Jerusalem: like Francis and the Sultan, 800 years ago

An exhibition yet to be invented, our CL friends and those mothers who are marching in the name of peace, in a land full of contradictions. The diary of a journey written by the President of the Rimini Meeting. By Emilia Guarnieri

Three days in Jerusalem, with Alessandra and Roberto, to assess the feasibility of an exhibition, to be realized at the Meeting, in collaboration with the Custody of the Holy Land. The possibility to show the places where Jesus used to live. And the opportunity to tell how that Event continues to be present today.

The Franciscans have been serving the Holy Land for 800 years by safeguarding the places, the memory of the life of Jesus and by looking after the people, including christians and non-christians. We met many of them, Fr. Ibrahim, Fr. Firas; Franciscans who support, educate, give witness to hope and announce God’s salvation in Syria, Israel, Palestine and Jordan.

The friars in Jerusalem have started to catalogue all the archaeological, iconographic and photographic material for a new museum. The name of Fr. Giussani stands out on the plate which commemorates the benefactors who have contributed to the initiation of this endeavour; this is a further sign of the deep affection which ties us to the history of the Custody and carries within a suggested ‘position’ of the heart to hold onto during our visit.

Received by Fr. Francesco Patton, the Custodian, and accompanied by Fr. Stephan and his collaborator Marie, we began to immerse ourselves in the beauty of almost 800 years of Franciscan presence, in an attempt to imagine the exhibition for the year 2017. But then, why not think about a broader exhibition project, for the year 2019? 800 years would then have passed since the historic meeting between Francis and the Sultan, an example of dialogue between two different men, who had the boldness to talk to each other. The Sultan was not converted, but Franciscans friars could continue to live in those places peacefully.

While the exhibition planning was taking place, our days in Jerusalem became an opportunity for unexpected encounters. It amazed us to see the simple but still conscious certainty of our friends of CL who are living there and who have joined the historic presence of Sobhy. Benedetta, Ilaria, Sara, archaeologists, journalists, and custodians. One evening, after the gesture (mass followed by school of community and dinner) which once a week gathers no less than 30 people, Benedetta came to greet us, along with Bernadette. A new encounter. Bringing a violin with her, with sparkling eyes, vibrating with emotion like the chords of her instrument, she told us about her family, interwoven by music; notes, loved and shared, became a caress to the pain of life. She now studies and plays in an orchestra in Tel Aviv. She is the last of four children, all musicians, just like their parents; she told us about Emmanuele, her brother, a composer, with such an esteem and affection that we longed to meet him and listen to him play. Who knows, maybe the next Meeting could be the just the opportunity to listen to him, his brother and their orchestra play…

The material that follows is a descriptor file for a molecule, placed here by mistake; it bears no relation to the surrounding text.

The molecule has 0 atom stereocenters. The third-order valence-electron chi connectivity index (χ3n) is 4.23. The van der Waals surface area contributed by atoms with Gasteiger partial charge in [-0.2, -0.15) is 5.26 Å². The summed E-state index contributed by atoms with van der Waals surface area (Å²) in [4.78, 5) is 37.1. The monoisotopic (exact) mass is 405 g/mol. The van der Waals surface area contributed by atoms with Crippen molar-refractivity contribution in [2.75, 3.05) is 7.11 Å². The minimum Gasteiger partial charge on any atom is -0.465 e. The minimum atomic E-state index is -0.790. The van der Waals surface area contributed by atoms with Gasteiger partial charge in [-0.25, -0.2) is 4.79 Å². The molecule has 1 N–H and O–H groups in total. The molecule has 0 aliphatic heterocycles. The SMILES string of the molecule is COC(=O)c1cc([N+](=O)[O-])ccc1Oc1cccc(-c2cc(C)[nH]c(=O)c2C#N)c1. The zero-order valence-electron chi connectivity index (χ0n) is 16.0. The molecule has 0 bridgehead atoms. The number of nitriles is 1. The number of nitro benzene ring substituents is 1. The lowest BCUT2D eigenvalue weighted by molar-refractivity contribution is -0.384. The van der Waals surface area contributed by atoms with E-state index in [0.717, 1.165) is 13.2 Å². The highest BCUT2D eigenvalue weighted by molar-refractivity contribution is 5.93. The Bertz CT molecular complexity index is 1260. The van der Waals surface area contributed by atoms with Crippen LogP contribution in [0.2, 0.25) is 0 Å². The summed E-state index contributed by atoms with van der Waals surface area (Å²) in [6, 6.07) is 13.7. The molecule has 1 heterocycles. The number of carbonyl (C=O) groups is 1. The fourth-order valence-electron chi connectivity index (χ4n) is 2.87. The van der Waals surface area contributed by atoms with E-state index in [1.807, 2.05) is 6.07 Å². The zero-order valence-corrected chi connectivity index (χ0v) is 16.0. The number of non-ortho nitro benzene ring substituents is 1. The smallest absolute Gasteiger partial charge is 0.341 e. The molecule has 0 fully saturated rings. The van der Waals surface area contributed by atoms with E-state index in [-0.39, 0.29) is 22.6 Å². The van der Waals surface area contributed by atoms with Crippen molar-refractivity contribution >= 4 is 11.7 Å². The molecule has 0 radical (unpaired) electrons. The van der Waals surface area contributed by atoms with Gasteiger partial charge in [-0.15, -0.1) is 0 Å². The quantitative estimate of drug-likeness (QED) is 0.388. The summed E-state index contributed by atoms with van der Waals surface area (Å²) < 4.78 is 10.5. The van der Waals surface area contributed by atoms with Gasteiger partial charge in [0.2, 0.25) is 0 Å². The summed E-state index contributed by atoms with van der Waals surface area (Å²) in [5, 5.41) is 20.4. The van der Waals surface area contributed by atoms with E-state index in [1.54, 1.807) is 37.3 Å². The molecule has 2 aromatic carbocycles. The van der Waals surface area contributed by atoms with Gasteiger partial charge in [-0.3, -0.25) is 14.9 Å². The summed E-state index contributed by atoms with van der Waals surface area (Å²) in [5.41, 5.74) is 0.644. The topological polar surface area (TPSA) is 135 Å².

Jerusalem is a fascinating city; you touch the stones touched by Jesus, while walking through many contradictions, diversities and hostilities. You make your way among Jews, Muslims, Christians, Palestinians, Israelis, all people hurt by violence and persecution, where war is a normal condition. One can well understand the wisdom of those who have been living here for years, such as Nuncio Giuseppe Lazzarotto; he knows that a possible peacemaking process is a long-term one, and relies on the education and the vivacity of peace initiatives between Israelis and Palestinians.

We met one of these initiatives, Women wage peace. Israeli mothers, willing to strive to bring the Israeli-Palestinian conflict to an end, have been joined by Palestinians, Christians, and Muslim women. They began by gathering in their homes and they spoke about peace. Towards the end of October during the “March of Hope” thousands of them marched from North to South Israel, along the border, while Palestinians and Jordan mothers marched the other way. They count on many solidarity committees in many countries of the world. As a Hebrew saying goes: “It is not incumbent upon you to complete the work, but neither are you at liberty to desist from it”. “Diversity is a gift”, they told us.

“Here, whatever matter we discuss -women, education, rights- we realize that we are different, but I would say to my partner, “I love you anyway, let’s move forward together” says Fr. Pierbattista Pizzaballa, Apostolic Administrator of the Latin Patriarchate of Jerusalem. It’s easy to say “I love you all the same”, as simple as the hope that “one who has been saved cannot help but have”. Once again, during our long conversation with him, we saw a “redeemed gaze” in action, that gaze which he showed us during his speech at the 2014 Meeting. It is a gaze which is not a response to all matters, but one that urges us to adopt the right attitude in order to face them. Within a context of such unresolved problems as that, it is clear that his gaze is indispensable for life.